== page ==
Snow: An ex-GI’s memory of a day in August

September 1, 2012 

From time to time , I’ve chided my wife for saving things I would have thrown away.

But I praised her extravagantly when she recently unearthed a 1995 issue of Newsweek magazine featuring the 50th anniversary of the dropping of the atom bomb on Hiroshima, leading to the surrender of Japan.

Through the Newsweek issue, I relived the most momentous day of my youth.

Our Air Force squadron was located at Clark Field in the Philippines. On a quiet afternoon in August, we heard via radio and loudspeakers that a powerful new bomb had been dropped on Japan, almost wiping out an entire city.

We went berserk, screaming with joy, hugging each other and firing weapons into the air. We wept like babies, unashamedly.

We would live! We had a new life! A future! College perhaps. Marriage. Children. Grandchildren!

Moralizing on whether the U.S. should have released such a horrific weapon of war would come later. Few of us in uniform at that moment worried about the right or wrong.

The Newsweek article described the politics and the planning behind President Harry Truman’s decision to use the bomb and end the war.

Truman estimated that dropping the bomb and averting the invasion of Japan would save the lives of a million Americans, as well as millions of Japanese soldiers and civilians, including women trained to fight the invaders.

The city of Kyoto, not Hiroshima, was the original target of the Enola Gay, the plane carrying the bomb dubbed “Little Boy.”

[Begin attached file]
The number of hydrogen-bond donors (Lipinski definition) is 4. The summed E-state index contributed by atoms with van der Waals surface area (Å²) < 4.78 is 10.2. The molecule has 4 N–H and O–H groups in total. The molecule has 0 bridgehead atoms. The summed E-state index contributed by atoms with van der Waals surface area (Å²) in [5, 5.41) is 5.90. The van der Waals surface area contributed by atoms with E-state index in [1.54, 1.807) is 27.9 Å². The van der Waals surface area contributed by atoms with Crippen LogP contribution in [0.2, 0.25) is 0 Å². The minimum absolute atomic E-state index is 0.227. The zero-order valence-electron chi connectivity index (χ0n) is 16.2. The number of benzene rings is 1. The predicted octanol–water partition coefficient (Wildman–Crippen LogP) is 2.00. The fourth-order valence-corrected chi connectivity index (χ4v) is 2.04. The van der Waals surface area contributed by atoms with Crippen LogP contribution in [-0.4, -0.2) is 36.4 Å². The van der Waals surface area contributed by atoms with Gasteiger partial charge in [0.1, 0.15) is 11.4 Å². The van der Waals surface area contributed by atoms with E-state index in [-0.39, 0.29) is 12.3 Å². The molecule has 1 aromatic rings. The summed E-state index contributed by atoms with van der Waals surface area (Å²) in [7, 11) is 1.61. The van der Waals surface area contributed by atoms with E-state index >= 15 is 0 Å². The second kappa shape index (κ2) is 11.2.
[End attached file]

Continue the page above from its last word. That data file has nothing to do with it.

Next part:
But Secretary of War Harry Stimson, who had honeymooned in Kyoto years earlier and had fallen in love with the beautiful city, Japan’s cultural center, intervened. He ordered the military to scratch Kyoto. Hiroshima was next on the list of targets.

How ironic that one man’s sensitivity to beauty and culture spared an entire city and doomed another. But then war itself is replete with ironies.

Sept. 2 is the official U.S. commemoration of V-J Day.


This year’s presidential campaign should be remembered, among other things, as the one in which the word gaffe came into its own.

Time was when someone blurted out a goofy remark, he was said to have put his foot in his mouth and that was that. Life moved on. In today’s super-sensitive, politically correct culture, a gaffe can endanger, if not sink, a candidacy. A gaffe a day keeps TV’s talking heads happy.

Not long ago, The New York Times ran a lengthy piece on UNC’s pending comeback from its scurrilous academic/athletics scandal.

The article quoted new football coach Larry Fedora near the end of the article:

“I don’t think anybody cares one way or the other,” Fedora said of scholarship losses, pointing to Bill Parcells to make his point.

“I think Parcells had a saying, ‘Don’t tell me about the pain, just show me the baby.’ Nobody really cares about all that. Let’s just see you win.”

Watch it, Coach! The gaffe police are listening!

A Raleigh obstetrician immediately pounced, messaging me, “Coach Fedora might want to stick to coaching football and shy away from dismissing the pain of childbirth so lightly.”

Holy water

The recent revelation that Rep. Kevin Yoder went skinny-dipping in the Sea of Galilee during an 80-member GOP “fact finding mission” to Israel last year appears to be the trip’s most newsworthy event.

Although occasions when Congressman Yoder can boast, “Didja know I once swum naked as a jaybird in the Sea of Galilee” are limited, it must have satisfied some inner desire, while irking GOP leaders and some Israelis.

Israel holds a mystical appeal to Christians. Several members of my Baptist family have given me vials of water from the River Jordan.

I once asked the late Rev. W.W. Finlator what I should do with the water.

Without hesitation, he replied, “Well, the first thing you do is put a pot on the stove. Add water. Pour in the water from the river Jordan and then boil Hell out of it!”

Not bad advice. So many tourists have bathed in the Jordan, which supposedly washes away their sins, that the river is bound to be polluted by silt and sin.

Snow: 919-836-5636 or

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